Somerset-based indoor vertical farm FlexFarming is redefining the future of fresh food production with its 500m2, 10-ton strawberry production facility.
The facility has produced its first crop of Class 1 strawberries, with the quality being verified by a large UK supermarket. It is setting out to grow and supply quality British strawberries to the mainstream UK market all year round using sustainable growing methods and CEA.
Picking a batch of strawberries
Strawberries currently dominate the UK berry growing market, but outside of British summertime, the majority of produce available to consumers is imported from abroad. FlexFarming is leading the way by offering a totally controlled concept that nurtures conditions to create the ideal growing environment in which strawberries can thrive. With CEA, the constraints of conventional farming can be avoided thanks to a technology-based approach that can achieve a higher yield and quality of produce 365 days a year.
The company was established in 2021 following successful early-stage trials and £2.5 million in funding from Innovate UK to build the vertical farm and prove its concept. The team is headed up by smart energy entrepreneur Ahmad Mohseni, CEO of Brits Energy.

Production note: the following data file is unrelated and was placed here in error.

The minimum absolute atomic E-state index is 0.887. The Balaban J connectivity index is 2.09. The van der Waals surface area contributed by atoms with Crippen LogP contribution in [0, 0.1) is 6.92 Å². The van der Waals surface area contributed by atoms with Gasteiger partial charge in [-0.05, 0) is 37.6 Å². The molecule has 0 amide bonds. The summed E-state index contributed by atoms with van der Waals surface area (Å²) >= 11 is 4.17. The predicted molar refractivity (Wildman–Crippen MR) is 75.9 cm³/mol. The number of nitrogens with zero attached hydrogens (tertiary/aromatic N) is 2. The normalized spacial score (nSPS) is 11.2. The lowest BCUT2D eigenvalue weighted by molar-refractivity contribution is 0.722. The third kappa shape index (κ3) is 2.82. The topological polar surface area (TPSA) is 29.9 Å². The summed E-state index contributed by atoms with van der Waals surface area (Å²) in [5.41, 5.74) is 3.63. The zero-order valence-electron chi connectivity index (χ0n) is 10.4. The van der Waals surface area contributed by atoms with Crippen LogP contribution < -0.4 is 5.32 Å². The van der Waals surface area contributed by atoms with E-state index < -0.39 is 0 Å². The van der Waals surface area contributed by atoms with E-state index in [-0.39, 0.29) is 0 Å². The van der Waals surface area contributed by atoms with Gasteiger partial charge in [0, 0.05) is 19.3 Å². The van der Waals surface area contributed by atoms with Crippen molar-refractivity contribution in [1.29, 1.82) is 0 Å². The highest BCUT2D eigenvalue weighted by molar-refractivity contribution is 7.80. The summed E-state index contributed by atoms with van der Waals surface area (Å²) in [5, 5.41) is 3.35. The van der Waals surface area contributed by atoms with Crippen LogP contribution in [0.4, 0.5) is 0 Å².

FlexFarming Exterior Building 2
Ahmad Mohseni, FlexFarming CEO, comments on the industry challenges: “At FlexFarming, we understand the challenges associated with the current supply methods, which is why we’re working on a solution that addresses the supply issues. With CEA, we can decouple the production from the season and shorten the supply chain. Our FAB solution works to integrate the farm operation with the energy system to tap into the unused available capacity and consequently reduce clean energy costs. Our work marks the way forward for the farming sector by providing sustainable solutions that the entire industry can learn from.”
Strawberries thrive in the indoor vertical farm
After studying different energy procurement mechanisms, the team formed its Farm as a Battery (FAB) concept. The solution identifies flexible energy demand opportunities and uses them to enhance the resource efficiency of onsite energy systems by understanding the flexibility the strawberry crop has in its growth cycle.
FlexFarming has built a business model that puts sustainability at the forefront and seeks to tackle the high CapEx and OpEx costs associated with indoor farming. With this, it can work towards achieving a highly efficient net-zero strawberry production system to reduce its environmental impact. The team is currently reducing carbon emissions by using renewable energy sources and exploring additional ways to offset its carbon footprint going forward.
Admiring strawberries in the FlexFarming grow room
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